Syria: Was Chemical Weapons Massacre a Mistake?
While there is widespread agreement that a chemical weapons attack occurred last week near Damascus, killing over 300 people, what remains unclear is why the attack was carried out.
According to one Israeli expert, the devastating attack may have largely been a error.
“It’s quite likely that there was a kind of operational mistake here,” the unnamed senior Israeli source told the New York Times. “I don’t think they wanted to kill so many people, especially so many children. Maybe they were trying to hit one place or to get one effect and they got a much greater effect than they thought.”
Israeli experts who were briefed on the attack reportedly said they believe the chemical used was a “cocktail” that included sarin gas. The mix of several components may have been far more deadly than Assad’s troops realized.
Other analysts suggested that the chemical weapons assault fits a pattern of attacks on civilians. “It appears that they were trying to break resistance in the Damascus area, which they have been trying to do unsuccessfully for some time,” Washington Institute for Near East Policy analyst Jeffery White told the New York Times.
The Assad regime continues to protest the assumption that it carried out the attack. While United States officials have blamed Syrian President Bashar Assad for the massacre, Assad’s government says the rebels were the ones who used chemical agents.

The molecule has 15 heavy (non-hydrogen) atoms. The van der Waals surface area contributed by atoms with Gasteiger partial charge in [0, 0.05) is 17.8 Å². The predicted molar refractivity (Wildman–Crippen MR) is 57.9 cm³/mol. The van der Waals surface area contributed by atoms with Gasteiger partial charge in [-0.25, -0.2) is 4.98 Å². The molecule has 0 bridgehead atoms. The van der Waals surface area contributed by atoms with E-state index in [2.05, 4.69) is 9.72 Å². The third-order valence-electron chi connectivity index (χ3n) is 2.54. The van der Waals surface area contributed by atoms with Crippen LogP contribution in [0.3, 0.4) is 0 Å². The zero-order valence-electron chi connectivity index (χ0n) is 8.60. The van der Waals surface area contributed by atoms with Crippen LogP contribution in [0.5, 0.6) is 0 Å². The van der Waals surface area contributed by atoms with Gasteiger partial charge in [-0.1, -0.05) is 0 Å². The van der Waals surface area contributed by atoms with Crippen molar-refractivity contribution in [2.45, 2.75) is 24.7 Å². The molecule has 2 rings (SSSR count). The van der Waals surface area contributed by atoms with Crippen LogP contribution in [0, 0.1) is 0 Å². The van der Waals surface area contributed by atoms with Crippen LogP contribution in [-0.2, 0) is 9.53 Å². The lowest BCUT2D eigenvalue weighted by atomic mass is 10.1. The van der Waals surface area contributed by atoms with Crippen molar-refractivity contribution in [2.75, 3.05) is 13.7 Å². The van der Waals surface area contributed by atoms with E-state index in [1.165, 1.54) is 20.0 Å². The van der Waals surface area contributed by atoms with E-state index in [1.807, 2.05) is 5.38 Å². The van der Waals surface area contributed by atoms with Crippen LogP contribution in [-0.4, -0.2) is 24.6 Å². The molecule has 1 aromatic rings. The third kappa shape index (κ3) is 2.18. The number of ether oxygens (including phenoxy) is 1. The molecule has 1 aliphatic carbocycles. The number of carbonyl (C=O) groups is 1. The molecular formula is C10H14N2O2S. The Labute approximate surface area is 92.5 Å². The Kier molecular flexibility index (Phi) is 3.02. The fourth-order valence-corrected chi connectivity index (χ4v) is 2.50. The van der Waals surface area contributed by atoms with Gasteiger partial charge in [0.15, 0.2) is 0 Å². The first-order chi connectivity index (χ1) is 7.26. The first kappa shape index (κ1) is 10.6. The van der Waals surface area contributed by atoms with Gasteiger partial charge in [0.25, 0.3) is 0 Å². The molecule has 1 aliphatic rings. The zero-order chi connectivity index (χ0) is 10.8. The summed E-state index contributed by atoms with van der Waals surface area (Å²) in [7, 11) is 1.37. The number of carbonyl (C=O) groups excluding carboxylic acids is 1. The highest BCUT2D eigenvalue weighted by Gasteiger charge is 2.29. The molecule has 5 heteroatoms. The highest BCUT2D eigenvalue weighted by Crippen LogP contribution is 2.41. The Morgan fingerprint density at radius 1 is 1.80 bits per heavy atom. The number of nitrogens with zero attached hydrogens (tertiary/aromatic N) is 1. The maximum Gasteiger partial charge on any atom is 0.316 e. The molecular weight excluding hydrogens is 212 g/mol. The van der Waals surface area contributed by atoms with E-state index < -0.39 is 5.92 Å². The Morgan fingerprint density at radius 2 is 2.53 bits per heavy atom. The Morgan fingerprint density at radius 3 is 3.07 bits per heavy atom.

“How is it possible that any country would use chemical weapons, or any weapons of mass destruction, in an area where its own forces are located?” Assad asked in an interview with the Russian paper Izvestia. “This is preposterous! These accusations are completely politicized and come on the back of the advances made by the Syrian Army against the terrorists.”
Syrian officials say the rebels launched the attack in hopes of convincing the United States and other Western nations to fight the Assad regime.
United Nations inspectors who are running tests in the area have warned that they will be unable to determine who used the weapons, and will report only on whether an attack occurred.
United States officials have accused the Assad regime of undermining inspections. The time that elapsed between the attack and the point at which inspectors were granted access to the affected area would have allowed Syrian officials to cover evidence of the government’s involvement, they said.
"At this juncture, any belated decision by the regime to grant access to the UN team would be considered too late to be credible, including because the evidence available has been significantly corrupted as a result of the regime's persistent shelling and other intentional actions over the last five days," a U.S. State Department official told CBS news, on condition of anonymity.